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Grand-Puy Ducasse looks to new era with completion of rebuilding project

Pauillac’s Grand-Puy Ducasse has celebrated the completion of its ‘Renaissance’ project with the completion of its new vat room, which will allow it to produce wines of greater precision that better express the terroir.

Speaking at a recent event in London to celebrate the unveiling of the project, Grand-Puy Ducasse’s general director and winemaker Anne Le Naour said that it was a “real achievement” to present the last piece of the Renaissance puzzle to the UK market.

“The new winery was what was missing to reveal the specific terroir,” she explained.

The project was started in 2020 – marked by a change in the wine labels – and construction started in April 2021, with competition of all project due this month (May 2024), before the tourism trail opens to the public in July.

Although based in the town of Pauillac overlooking the estuary – and indeed is the only estate in the town that produces wines – the estate “represent nearly all of the different types of soil found in the Pauillac appellation” according to La Naour.

Grand-Puy Ducasse was one of the most representative estates in Pauillac due to the number of fragmented vineyard blocks, and mosaic of terroir that it has accrued over its 200-year history. And while the knowledge of these soils had enabled qualitive progression in recent years, the previous winery has long been “an obstacle to the full realisation of the exceptional potential of Grand-Puy Ducasse’s very varied terroir.”

She admitted that when she first started at the chateau in 2010, it was “very frustrating” not to have the right tools to accommodate the different parcels, having to make decisions to blend grapes rather than blending wines – and even more so in the 2013 vintage.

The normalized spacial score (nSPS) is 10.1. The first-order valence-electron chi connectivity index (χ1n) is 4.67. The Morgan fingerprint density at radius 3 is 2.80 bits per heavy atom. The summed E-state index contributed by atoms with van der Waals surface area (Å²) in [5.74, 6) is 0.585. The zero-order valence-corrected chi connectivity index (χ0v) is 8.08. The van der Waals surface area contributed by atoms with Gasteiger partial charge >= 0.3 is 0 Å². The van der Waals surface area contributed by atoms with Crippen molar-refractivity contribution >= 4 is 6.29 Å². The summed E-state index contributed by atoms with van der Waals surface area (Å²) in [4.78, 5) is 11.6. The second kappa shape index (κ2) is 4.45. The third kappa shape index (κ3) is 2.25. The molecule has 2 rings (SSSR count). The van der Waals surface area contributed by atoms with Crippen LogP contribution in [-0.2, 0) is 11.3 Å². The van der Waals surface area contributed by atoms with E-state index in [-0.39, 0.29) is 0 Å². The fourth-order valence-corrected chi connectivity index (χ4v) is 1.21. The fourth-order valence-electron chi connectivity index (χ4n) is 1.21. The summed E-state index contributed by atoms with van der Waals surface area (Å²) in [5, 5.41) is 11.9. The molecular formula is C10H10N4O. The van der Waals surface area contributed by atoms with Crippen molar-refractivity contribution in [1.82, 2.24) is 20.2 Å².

“I remember that in 2013, we had to put nearly 25 small blocks into the same vat – it really reveals how a winery could produce very good wine by more on working vintages and how challenging it was to be able to blend grapes when you don’t really know if there would be a success at the end of it.”

“We knew we could turn this uniqueness into a strength, with the right tools,” she said. “I’m very pleased that we now have the new facility, which was first used for the 2023 vintage.”

La Naour argued that the aim has been greater precision and “to rebuild the taste of the specific place by using less new oak”.

With this in mind, the new winery, which was completed days before the 2023 harvest began, has seven concrete vats, which can be used to both blend and age wines from the myriad different plots that make up the estate.

The new winery, which guests at the event (primarily retail clients and partners) were able to have a sneak peak of via an augmented reality headset, has doubled the vat capacity – while previously it had 29 vats ranging from 91hl to 250hl in size, the new vat room comprises 46 double-skinned stainless steel vats of 30hl to 129hl, as well as seven concrete vats for ageing and blending.

Although it doesn’t necessarily mean one block per vat (“it never works like that as vintages are following each other with different yields, you have restoration plans too”) La Naour said the team now had the right tools to “adapt to each vintage and select the blocks or part of the blocks that will fit well together”, the result of more than a decade of trial and experimentation using small barrels.

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